Norfloxacin is eliminated through metabolism, biliary excretion, and renal excretion. After a single 400-mg dose of NOROXIN, mean antimicrobial activities equivalent to 278, 773, and 82 µg of norfloxacin/g of feces were obtained at 12, 24, and 48 hours, respectively. Renal excretion occurs by both glomerular filtration and tubular secretion as evidenced by the high rate of renal clearance (approximately 275 mL/min). Within 24 hours of drug administration, 26 to 32% of the administered dose is recovered in the urine as norfloxacin with an additional 5-8% being recovered in the urine as six active metabolites of lesser antimicrobial potency. Only a small percentage (less than 1%) of the dose is recovered thereafter. Fecal recovery accounts for another 30% of the administered dose. In elderly subjects (average creatinine clearance was 91 mL/min/1.73m 2 ) approximately 22% of the administered dose was recovered in urine and renal clearance averaged 154 mL/min.
Two to three hours after a single 400-mg dose, urinary concentrations of 200 µg/mL or more are attained in the urine. In healthy volunteers, mean urinary concentrations of norfloxacin remain above 30 µg/mL for at least 12 hours following a 400-mg dose. The urinary pH may affect the solubility of norfloxacin. Norfloxacin is least soluble at urinary pH of 7.5 with greater solubility occurring at pHs above and below this value. The serum protein binding of norfloxacin is between 10 and 15%.
The following are mean concentrations of norfloxacin in various fluids and tissues measured 1 to 4 hours post-dose after two 400-mg doses, unless otherwise indicated:
Norfloxacin has in vitro activity against a broad range of gram-positive and gram-negative aerobic bacteria. The fluorine atom at the 6 position provides increased potency against gram-negative organisms, and the piperazine moiety at the 7 position is responsible for antipseudomonal activity.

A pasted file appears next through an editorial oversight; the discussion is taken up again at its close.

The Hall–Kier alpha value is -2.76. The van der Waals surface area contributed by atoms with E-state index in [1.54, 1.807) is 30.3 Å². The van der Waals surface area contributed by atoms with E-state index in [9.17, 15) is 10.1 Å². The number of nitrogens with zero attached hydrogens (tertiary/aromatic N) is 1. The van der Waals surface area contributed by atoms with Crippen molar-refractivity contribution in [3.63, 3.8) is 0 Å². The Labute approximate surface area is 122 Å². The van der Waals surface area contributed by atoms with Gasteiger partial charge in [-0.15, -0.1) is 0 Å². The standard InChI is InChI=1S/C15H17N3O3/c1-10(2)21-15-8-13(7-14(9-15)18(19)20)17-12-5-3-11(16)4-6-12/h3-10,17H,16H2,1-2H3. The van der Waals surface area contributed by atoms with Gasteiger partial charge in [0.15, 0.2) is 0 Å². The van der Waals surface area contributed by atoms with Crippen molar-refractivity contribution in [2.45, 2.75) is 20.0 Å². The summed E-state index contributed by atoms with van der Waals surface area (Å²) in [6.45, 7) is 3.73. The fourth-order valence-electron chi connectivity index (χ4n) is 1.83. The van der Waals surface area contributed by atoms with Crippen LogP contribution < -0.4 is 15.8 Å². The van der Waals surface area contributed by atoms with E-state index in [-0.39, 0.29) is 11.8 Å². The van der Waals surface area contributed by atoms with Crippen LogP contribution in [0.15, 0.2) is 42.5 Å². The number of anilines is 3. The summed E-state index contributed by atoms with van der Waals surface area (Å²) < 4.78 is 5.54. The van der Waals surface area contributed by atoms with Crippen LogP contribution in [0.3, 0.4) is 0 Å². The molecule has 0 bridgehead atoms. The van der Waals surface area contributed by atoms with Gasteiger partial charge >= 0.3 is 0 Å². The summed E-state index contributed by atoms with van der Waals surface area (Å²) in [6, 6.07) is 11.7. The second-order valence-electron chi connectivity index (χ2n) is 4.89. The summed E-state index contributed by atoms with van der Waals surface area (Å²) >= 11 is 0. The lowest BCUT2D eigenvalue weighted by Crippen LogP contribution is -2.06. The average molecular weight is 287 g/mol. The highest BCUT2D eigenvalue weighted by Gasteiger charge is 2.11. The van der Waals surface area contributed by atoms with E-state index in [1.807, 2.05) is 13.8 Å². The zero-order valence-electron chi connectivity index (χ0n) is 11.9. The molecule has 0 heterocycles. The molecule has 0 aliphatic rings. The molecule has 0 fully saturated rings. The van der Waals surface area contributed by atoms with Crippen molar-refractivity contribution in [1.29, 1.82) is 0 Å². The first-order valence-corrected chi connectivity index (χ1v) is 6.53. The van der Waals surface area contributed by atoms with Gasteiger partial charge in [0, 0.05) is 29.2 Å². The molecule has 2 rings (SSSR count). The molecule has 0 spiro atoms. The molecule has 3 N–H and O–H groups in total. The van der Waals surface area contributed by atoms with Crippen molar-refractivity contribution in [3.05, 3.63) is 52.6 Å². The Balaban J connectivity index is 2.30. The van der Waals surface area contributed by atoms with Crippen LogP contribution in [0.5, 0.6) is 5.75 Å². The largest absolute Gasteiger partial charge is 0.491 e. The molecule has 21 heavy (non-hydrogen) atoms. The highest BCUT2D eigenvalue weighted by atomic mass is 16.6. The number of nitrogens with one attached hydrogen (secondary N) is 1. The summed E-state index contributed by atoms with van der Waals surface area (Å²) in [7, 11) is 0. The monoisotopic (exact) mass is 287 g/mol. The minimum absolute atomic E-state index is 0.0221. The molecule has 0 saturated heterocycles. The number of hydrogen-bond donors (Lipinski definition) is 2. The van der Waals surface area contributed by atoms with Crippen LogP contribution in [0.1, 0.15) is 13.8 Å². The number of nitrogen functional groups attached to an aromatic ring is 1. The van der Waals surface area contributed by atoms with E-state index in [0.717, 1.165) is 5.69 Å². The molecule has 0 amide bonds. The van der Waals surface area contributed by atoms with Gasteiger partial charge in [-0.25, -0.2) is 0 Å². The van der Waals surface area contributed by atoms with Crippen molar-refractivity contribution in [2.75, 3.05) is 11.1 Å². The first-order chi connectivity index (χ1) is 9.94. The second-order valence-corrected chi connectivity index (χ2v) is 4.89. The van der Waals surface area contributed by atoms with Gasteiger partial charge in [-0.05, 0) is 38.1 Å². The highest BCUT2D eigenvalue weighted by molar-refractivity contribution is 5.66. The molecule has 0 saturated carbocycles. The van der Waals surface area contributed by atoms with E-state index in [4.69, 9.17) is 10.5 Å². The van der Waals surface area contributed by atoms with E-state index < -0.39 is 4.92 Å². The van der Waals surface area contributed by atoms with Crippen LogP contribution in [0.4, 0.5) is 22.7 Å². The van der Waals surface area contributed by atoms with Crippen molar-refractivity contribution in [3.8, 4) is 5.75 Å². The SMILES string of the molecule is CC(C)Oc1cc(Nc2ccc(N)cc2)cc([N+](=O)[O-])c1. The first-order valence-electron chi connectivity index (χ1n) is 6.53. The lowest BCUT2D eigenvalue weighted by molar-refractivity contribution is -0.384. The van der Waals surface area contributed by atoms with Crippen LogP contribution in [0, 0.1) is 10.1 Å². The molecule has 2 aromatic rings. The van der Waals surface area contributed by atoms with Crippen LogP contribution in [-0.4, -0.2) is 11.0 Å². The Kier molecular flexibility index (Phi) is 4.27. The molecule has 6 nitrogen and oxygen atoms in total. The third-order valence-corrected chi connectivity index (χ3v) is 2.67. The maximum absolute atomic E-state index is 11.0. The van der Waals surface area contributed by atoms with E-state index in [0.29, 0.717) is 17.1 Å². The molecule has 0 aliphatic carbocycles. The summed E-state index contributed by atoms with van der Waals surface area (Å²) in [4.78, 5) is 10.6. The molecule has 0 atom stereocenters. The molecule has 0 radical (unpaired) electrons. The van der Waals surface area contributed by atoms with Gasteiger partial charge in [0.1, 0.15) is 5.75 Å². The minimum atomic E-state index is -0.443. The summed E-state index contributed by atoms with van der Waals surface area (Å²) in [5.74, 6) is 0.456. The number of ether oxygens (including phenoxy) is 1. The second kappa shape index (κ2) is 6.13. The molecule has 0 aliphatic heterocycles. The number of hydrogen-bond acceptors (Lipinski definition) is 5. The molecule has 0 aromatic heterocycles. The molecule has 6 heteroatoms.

Norfloxacin inhibits bacterial deoxyribonucleic acid synthesis and is bactericidal. At the molecular level, three specific events are attributed to norfloxacin in E. coli cells:
Resistance to norfloxacin due to spontaneous mutation in vitro is a rare occurrence (range: 10 - 9 to 10 -12 cells). Resistant organisms have emerged during therapy with norfloxacin in less than 1% of patients treated. Organisms in which development of resistance is greatest are the following:
For this reason, when there is a lack of satisfactory clinical response, repeat culture and susceptibility testing should be done. Nalidixic acid-resistant organisms are generally susceptible to norfloxacin in vitro; however, these organisms may have higher minimum inhibitory concentrations (MIC's) to norfloxacin than nalidixic acid-susceptible strains. There is generally no cross-resistance between norfloxacin and other classes of antibacterial agents. Therefore, norfloxacin may demonstrate activity against indicated organisms resistant to some other antimicrobial agents including the aminoglycosides, penicillins, cephalosporins, tetracyclines, macrolides, and sulfonamides, including combinations of sulfamethoxazole and trimethoprim. Antagonism has been demonstrated in vitro between norfloxacin and nitrofurantoin.
Norfloxacin has been shown to be active against most strains of the following microorganisms both in vitro and in clinical infections as described in the INDICATIONS AND USAGE section.